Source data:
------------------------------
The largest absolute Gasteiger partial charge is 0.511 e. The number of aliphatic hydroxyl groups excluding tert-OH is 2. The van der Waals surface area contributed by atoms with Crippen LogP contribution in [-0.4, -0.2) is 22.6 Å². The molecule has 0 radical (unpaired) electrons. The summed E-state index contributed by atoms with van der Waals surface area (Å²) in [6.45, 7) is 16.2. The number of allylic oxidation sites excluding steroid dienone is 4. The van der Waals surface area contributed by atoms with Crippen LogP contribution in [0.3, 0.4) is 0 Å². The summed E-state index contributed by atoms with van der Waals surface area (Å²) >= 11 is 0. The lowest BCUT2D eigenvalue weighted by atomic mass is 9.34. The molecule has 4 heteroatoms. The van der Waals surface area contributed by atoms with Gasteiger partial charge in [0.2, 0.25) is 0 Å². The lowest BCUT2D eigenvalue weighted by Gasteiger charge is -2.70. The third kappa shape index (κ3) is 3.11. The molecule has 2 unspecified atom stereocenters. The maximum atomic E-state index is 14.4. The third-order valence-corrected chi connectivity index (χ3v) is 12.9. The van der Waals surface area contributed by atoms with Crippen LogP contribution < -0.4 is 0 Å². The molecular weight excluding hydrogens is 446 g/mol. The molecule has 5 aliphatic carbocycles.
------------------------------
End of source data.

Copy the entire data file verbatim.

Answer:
The largest absolute Gasteiger partial charge is 0.511 e. The number of aliphatic hydroxyl groups excluding tert-OH is 2. The van der Waals surface area contributed by atoms with Crippen LogP contribution in [-0.4, -0.2) is 22.6 Å². The molecule has 0 radical (unpaired) electrons. The summed E-state index contributed by atoms with van der Waals surface area (Å²) in [6.45, 7) is 16.2. The number of allylic oxidation sites excluding steroid dienone is 4. The van der Waals surface area contributed by atoms with Crippen LogP contribution in [0.3, 0.4) is 0 Å². The summed E-state index contributed by atoms with van der Waals surface area (Å²) >= 11 is 0. The lowest BCUT2D eigenvalue weighted by atomic mass is 9.34. The molecule has 4 heteroatoms. The van der Waals surface area contributed by atoms with Gasteiger partial charge in [0.2, 0.25) is 0 Å². The lowest BCUT2D eigenvalue weighted by Gasteiger charge is -2.70. The third kappa shape index (κ3) is 3.11. The molecule has 2 unspecified atom stereocenters. The maximum atomic E-state index is 14.4. The third-order valence-corrected chi connectivity index (χ3v) is 12.9. The van der Waals surface area contributed by atoms with Crippen LogP contribution < -0.4 is 0 Å². The molecular weight excluding hydrogens is 446 g/mol. The molecule has 5 aliphatic carbocycles.